It used to be that parliament legislated and courts interpreted. If a court went too far, they would be ultra vires the governing legislation, and their decision could be overturned.
The key point is that the overturning should be done by the courts – not by the legislators themselves. Remember all that boring old stuff about separation of powers? Raab is constitutionally illiterate, as is anyone who excuses this creeping tinpotism. Britain is starting to smell like a a democracy on the turn to something less wholesome.
De facto, Raab is setting parliament up to be both law maker and law interpreter. He and the rest of the Brexit mob don’t want judges, they want poodles; same as any fascist.
It may be introduced under the Trojan horse of reforming the Human Rights Act, but mark my words, once introduced, this tinpot Brexiter’s charter will be abused heavily.
Here is an excellent take-down by Mark Elliott, Professor of Public Law at the University of Cambridge:
Johnson, Raab and the Brexit Gang have form though. They hate judges:
Whither democracy now?
I wouldn’t say people are “too stupid” for democracy, as that would permit an inference that academic intelligence and political rationality share a positive nexus.
Demonstrably, they don’t – some of the biggest clowns I’ve ever met are festooned with degrees. I’ve lost count of the amount of people I’ve met with higher degrees who are astonishingly gullible / complacent in terms of evaluating their own confirmation biases when evaluating political initiatives; and who are frankly inept at qualitative analysis of models of nation-state structural governance.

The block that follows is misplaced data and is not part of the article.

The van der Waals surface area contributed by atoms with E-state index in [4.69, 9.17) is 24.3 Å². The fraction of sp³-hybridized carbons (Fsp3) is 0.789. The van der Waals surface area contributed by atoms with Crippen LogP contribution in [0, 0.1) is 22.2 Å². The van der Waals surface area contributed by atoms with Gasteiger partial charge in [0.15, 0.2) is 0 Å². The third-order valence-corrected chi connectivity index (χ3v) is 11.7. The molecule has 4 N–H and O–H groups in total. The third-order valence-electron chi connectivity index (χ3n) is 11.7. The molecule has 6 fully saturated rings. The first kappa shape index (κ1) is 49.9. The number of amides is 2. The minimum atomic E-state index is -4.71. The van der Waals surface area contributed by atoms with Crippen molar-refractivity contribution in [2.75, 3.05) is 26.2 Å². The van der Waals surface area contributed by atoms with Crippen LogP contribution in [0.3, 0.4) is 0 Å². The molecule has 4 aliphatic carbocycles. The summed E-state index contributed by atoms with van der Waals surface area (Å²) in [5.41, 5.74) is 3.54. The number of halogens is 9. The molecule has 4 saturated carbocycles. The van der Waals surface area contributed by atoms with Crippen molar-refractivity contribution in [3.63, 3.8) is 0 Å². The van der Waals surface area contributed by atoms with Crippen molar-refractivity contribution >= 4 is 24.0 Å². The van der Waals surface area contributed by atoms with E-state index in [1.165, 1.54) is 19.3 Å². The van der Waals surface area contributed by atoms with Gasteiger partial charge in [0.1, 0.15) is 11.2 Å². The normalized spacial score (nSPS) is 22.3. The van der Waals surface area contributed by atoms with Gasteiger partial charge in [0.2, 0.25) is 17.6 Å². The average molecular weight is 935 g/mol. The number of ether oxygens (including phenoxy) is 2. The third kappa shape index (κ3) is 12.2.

A few years back, in Ireland, a politician called Alan Shatter introduced a referendum which, if passed, would give the Irish government more influence on setting judges’ salaries. (You can see a theme developing here.)
As you may know, in Ireland, as in the UK, the legal profession is split into barristers (who specialise in advocacy and work in the higher courts) and solicitors (who do high street or commercial work and who tend rarely to be in courts, unless they do e.g., RTA or criminal work).
Advocacy in the higher courts is a procedural minefield – senior court rules are voluminous and torturous, with numerous pitfalls for the unwary. You may be a confident public speaker, with a good legal argument; but, unless you know the forum rules intimately and how to deploy them to your advantage, and unless you have experience of court advocacy, you will still be filleted on a procedural point. It’s a skill, like any other, and it can be learned – and must be learned by anyone wishing to work as an advocate in the higher courts.